Bing Crosby died in October of 1977, but that didn’t stop him from appearing in living rooms all over America for Christmas. He’d already completed the shoot for his final CBS television special Bing Crosby’s Merrie Olde Christmas, along with such collaborators as Ron Moody, Stanley Baxter, the Trinity Boys Choir, Twiggy, and a young fellow by the name of David Bowie. Of course, Bowie had long since achieved his own dream of fame, at least to the younger generation; it was viewers who’d grown up listening to Crosby who needed an introduction. And they received a memorable one indeed, in the form of the Bowie-Crosby duet “Peace on Earth/Little Drummer Boy,” previously featured here on Open Culture.
This year you can watch Bing Crosby’s Merrie Olde Christmas in its hourlong entirety, which includes performances of “Have Yourself a Merry Little Christmas” and “Side by Side by Side” (from the late Stephen Sondheim’s Company), a (perhaps embellished) musical delineation of the extended Crosby family, and a session of literary reminiscence with none other than Charles Dickens.
The setup for all this is that Crosby, his wife, and children have all been brought to England by the invitation of the previously unknown Sir Percival Crosby, who desires to extend a hand to his “poor American relations” — and who happens to live next door to Bowie, that most English of all 1970s rock stars.
The search for Sir Crosby proceeds merrily, at one point prompting his famous relative to chat with Twiggy about the nature of love and loneliness, emotions “just as painful and just as beautiful as they ever were. Whether you’re a novelist, poet, or even a songwriter, it’s all in the way you sing.” These reflections lead into a stark music video for the title track of Bowie’s “‘Heroes'”, which had come out just weeks before (coincidentally, on the very day of Crosby’s death). Though a somewhat incongruous addition to such an old-fashioned production, it does vividly reflect a certain changing of the transatlantic pop-cultural guard.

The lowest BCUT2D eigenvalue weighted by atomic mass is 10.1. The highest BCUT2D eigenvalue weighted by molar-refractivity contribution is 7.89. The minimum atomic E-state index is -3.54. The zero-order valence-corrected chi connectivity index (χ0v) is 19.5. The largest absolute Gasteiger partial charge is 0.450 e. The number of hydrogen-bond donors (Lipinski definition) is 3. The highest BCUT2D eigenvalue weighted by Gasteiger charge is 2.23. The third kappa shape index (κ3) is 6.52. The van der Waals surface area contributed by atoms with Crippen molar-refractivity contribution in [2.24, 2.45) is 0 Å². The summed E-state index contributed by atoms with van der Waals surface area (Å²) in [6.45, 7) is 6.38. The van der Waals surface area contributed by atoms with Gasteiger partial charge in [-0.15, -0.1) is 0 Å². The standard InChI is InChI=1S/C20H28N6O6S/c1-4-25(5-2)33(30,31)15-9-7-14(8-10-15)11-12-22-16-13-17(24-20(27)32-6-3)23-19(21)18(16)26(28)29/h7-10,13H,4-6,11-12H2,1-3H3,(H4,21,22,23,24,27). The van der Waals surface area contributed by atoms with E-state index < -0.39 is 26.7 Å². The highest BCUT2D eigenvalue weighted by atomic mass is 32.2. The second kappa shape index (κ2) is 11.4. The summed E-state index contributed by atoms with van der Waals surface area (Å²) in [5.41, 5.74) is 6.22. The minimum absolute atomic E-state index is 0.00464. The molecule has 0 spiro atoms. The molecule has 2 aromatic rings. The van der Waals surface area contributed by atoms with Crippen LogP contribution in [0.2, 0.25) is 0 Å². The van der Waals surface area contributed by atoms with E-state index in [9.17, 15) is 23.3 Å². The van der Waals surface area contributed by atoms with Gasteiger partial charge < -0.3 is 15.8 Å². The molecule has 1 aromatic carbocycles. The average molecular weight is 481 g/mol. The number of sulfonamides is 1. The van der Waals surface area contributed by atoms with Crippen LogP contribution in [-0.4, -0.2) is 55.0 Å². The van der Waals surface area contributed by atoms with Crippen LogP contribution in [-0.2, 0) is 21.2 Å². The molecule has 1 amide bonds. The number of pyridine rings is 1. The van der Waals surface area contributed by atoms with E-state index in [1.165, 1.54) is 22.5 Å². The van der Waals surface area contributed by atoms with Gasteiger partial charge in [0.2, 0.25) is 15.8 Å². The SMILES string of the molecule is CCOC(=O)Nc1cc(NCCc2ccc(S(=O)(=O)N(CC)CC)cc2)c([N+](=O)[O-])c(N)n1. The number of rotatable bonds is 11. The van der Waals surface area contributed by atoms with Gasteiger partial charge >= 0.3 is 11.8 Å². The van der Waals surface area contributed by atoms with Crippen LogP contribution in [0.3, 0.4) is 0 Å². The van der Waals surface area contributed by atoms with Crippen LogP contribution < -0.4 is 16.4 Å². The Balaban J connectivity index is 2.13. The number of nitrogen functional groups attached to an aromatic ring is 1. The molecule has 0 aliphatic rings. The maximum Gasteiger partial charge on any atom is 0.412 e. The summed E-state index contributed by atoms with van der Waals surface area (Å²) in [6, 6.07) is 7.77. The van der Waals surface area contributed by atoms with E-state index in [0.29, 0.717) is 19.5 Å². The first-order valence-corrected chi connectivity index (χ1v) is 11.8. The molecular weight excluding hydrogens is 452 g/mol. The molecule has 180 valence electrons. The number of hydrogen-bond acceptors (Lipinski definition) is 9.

In their scene together, Crosby and Bowie do exude an undeniable mutual respect, the younger man admitting even to have tried his hand at the older man’s signature holiday song, “White Christmas.” Having set off the 1940s Christmas-music boom by recording it 35 years before, Crosby sings it one last time himself to close out this special. Before doing so, he describes the Christmas season as “a time to look back with gratitude at being able to come this far, and a time to look ahead with hope and optimism.” Like all the elements of Bing Crosby’s Merrie Olde Christmas not involving David Bowie, these words were nothing new even then, but somehow they still manage to stoke our Christmas spirit all these decades later.
Based in Seoul, Colin Marshall writes and broadcasts on cities and culture. His projects include the book The Stateless City: a Walk through 21st-Century Los Angeles and the video series The City in Cinema. Follow him on Twitter at @colinmarshall or on Facebook.